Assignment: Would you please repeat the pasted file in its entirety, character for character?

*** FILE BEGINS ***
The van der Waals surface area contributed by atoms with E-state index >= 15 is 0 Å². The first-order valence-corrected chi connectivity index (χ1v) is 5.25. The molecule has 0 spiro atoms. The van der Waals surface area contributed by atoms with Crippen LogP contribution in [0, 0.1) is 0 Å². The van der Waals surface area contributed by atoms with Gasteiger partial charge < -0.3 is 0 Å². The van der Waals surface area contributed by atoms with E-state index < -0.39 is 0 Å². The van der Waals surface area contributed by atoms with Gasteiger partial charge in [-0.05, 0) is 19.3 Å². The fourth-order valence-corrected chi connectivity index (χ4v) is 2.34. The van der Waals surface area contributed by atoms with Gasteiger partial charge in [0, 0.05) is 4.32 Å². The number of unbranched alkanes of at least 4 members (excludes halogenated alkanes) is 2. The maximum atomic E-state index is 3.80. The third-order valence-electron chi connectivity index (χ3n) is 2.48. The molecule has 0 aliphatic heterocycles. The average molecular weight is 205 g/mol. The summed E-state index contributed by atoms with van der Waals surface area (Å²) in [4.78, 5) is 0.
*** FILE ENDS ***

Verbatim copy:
The van der Waals surface area contributed by atoms with E-state index >= 15 is 0 Å². The first-order valence-corrected chi connectivity index (χ1v) is 5.25. The molecule has 0 spiro atoms. The van der Waals surface area contributed by atoms with Crippen LogP contribution in [0, 0.1) is 0 Å². The van der Waals surface area contributed by atoms with Gasteiger partial charge < -0.3 is 0 Å². The van der Waals surface area contributed by atoms with E-state index < -0.39 is 0 Å². The van der Waals surface area contributed by atoms with Gasteiger partial charge in [-0.05, 0) is 19.3 Å². The fourth-order valence-corrected chi connectivity index (χ4v) is 2.34. The van der Waals surface area contributed by atoms with Gasteiger partial charge in [0, 0.05) is 4.32 Å². The number of unbranched alkanes of at least 4 members (excludes halogenated alkanes) is 2. The maximum atomic E-state index is 3.80. The third-order valence-electron chi connectivity index (χ3n) is 2.48. The molecule has 0 aliphatic heterocycles. The average molecular weight is 205 g/mol. The summed E-state index contributed by atoms with van der Waals surface area (Å²) in [4.78, 5) is 0.